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This article was published 10/6/2016 (1597 days ago), so information in it may no longer be current.
Sometimes leaning on your majority is not the best way to do business.
Never was that more evident than this past week when the Liberals backed off on the gung-ho nature of their promise of electoral reform.
Less than a month before, the party announced it would soldier on with the election promise to reform the Canadian electoral system, and would effectively choose to stack the deck in their favour to ensure their mandate moved forward in the House of Commons.
The Grits’ original plan was to bring about recommendations through a working committee made up of six Liberals, three Conservatives and one NDP member. A Bloc Québécois member and a Green party representative would sit on the committee as well, but neither would have a vote.
At the time, the committee would be tasked with examining alternative voting methods including, among others, proportional representation, as well as ranked preferential ballots, the choice of the Trudeau Liberals.
In that scenario, the first candidate past 50 per cent support would win the seat. They would be chosen by scoring a ranked ballot where the bottom candidate potentially fell off each round until a winner eclipsed that magic 50 per cent number.
This discussion comes at an interesting time in Canadian politics. In the 2015 federal election, stats showed that 25 members of Parliament were elected by less than one-third of the votes in their riding. Furthermore, 40 per cent of MPs were elected with less than 50 per cent of their support of their constituents.
It may not sound like much but it is staggering when you consider almost half the MPs in Parliament today were sent there with less than 50 per cent support of the voters in their home ridings. In tight three-way races, the magic number for victory becomes far smaller, which is why the Liberals want to look at reform ... well, sort of.
If Canadians went to a form of ranked balloting, the Liberals really do stand to benefit. As a moderate, middle ground party, the likelihood of them being either the first or second choice of most Canadians is pretty good. Especially in ridings where the votes may be close, the ranked ballot voting system works well for a party that has strong appeal among a large percentage of voters.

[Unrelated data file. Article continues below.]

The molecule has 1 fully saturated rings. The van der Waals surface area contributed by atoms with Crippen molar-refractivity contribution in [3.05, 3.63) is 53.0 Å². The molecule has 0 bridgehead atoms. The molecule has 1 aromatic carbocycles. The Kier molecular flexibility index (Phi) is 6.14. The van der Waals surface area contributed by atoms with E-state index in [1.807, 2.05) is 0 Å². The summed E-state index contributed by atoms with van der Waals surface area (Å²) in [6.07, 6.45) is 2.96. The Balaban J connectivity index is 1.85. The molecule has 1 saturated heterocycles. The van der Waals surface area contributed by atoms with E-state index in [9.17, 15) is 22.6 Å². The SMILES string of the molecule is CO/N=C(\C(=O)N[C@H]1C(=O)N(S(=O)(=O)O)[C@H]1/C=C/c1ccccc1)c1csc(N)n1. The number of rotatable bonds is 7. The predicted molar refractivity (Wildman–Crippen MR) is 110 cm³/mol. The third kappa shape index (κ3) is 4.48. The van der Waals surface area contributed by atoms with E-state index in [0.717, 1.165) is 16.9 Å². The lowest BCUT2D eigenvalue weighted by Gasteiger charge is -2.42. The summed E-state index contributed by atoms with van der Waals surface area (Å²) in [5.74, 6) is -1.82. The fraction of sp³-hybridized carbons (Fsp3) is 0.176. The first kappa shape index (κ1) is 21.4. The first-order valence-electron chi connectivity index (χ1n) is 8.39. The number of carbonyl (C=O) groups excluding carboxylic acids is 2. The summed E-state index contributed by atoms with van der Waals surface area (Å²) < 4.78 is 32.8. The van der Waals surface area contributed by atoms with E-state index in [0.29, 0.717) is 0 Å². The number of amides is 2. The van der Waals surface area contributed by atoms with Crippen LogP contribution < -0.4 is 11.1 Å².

Where it goes off the rails a bit is in how the Liberals sought to implement it.
By forcing the issue, they have exposed themselves to the same sort of scrutiny that befell the previous Conservative government. In looking to fast-track the committee work by using the makeup of the House as a mirror for the representation on the committee, it gave their opposition some traction to challenge the plan.
NDP MP Nathan Cullen called the system “broken,” stating that the government was questioning the whole electoral mechanism while using that very same system to structure the political allegiances on the committee.
If Prime Minister Justin Trudeau was looking to craft a new form of engagement, he is going about it in the wrong fashion. He “bungled” the launch as was shared in the Winnipeg Free Press earlier this week, leaving the Liberals to wipe egg from their faces as they look to move forward.
Surely the government will undergo some growing pains, but repeated missteps, retractions and indecisiveness can prove costly over time. By taking a step back and realizing what was faulty in their approach takes some maturity, but may have also been a good stall tactic to push the decision further down the pipe.
Reworking the makeup of the committee only satisfies the opposition to it in the interim. The decision inevitably comes back to the Liberal cabinet and then the House and Senate before real timelines on implementation can take place. With opposition parties choosing to debate the Liberals on committee representation, they are missing the mark.
Where the opposition needs to focus is on seeking the input of everyday Canadians. The electorate needs to ultimately decide if the system should change, and thus far, the Trudeau government has not committed to it becoming an official referendum issue, only noting that consultation was needed. The Liberals have not shut the referendum door completely but surely it is their hope that the committee and House can solve the issue without going to that length.
We need a better system — there is little doubting that. Waning voter turnout and governments elected with less than 40 per cent support doesn’t make sense.
At the same time, however, neither does forcing an issue in the interests of merely meeting an election promise.
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